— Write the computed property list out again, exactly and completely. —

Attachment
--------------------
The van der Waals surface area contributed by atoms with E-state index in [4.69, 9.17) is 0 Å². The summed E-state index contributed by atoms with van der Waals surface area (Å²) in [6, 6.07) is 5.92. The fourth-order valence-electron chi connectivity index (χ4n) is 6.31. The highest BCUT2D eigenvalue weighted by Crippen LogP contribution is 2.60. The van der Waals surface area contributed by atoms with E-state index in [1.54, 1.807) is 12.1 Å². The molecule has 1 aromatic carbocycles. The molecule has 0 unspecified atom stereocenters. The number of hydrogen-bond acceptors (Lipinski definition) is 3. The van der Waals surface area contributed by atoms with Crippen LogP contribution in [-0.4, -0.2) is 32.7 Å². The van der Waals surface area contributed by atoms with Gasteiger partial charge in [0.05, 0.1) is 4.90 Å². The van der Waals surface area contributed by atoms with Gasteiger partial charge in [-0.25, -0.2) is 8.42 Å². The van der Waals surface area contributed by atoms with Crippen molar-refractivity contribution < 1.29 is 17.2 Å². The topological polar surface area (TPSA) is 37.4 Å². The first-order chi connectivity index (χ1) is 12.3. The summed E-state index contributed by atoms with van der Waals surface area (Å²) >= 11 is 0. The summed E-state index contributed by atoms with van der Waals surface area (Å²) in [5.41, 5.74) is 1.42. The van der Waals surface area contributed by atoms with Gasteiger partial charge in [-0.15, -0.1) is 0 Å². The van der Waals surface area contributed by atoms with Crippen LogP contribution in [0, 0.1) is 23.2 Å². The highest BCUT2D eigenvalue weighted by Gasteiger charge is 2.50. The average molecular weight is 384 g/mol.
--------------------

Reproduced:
The van der Waals surface area contributed by atoms with E-state index in [4.69, 9.17) is 0 Å². The summed E-state index contributed by atoms with van der Waals surface area (Å²) in [6, 6.07) is 5.92. The fourth-order valence-electron chi connectivity index (χ4n) is 6.31. The highest BCUT2D eigenvalue weighted by Crippen LogP contribution is 2.60. The van der Waals surface area contributed by atoms with E-state index in [1.54, 1.807) is 12.1 Å². The molecule has 1 aromatic carbocycles. The molecule has 0 unspecified atom stereocenters. The number of hydrogen-bond acceptors (Lipinski definition) is 3. The van der Waals surface area contributed by atoms with Crippen LogP contribution in [-0.4, -0.2) is 32.7 Å². The van der Waals surface area contributed by atoms with Gasteiger partial charge in [0.05, 0.1) is 4.90 Å². The van der Waals surface area contributed by atoms with Gasteiger partial charge in [-0.25, -0.2) is 8.42 Å². The van der Waals surface area contributed by atoms with Crippen molar-refractivity contribution < 1.29 is 17.2 Å². The topological polar surface area (TPSA) is 37.4 Å². The first-order chi connectivity index (χ1) is 12.3. The summed E-state index contributed by atoms with van der Waals surface area (Å²) >= 11 is 0. The summed E-state index contributed by atoms with van der Waals surface area (Å²) in [5.41, 5.74) is 1.42. The van der Waals surface area contributed by atoms with Gasteiger partial charge in [-0.15, -0.1) is 0 Å². The van der Waals surface area contributed by atoms with Crippen LogP contribution in [0, 0.1) is 23.2 Å². The highest BCUT2D eigenvalue weighted by Gasteiger charge is 2.50. The average molecular weight is 384 g/mol.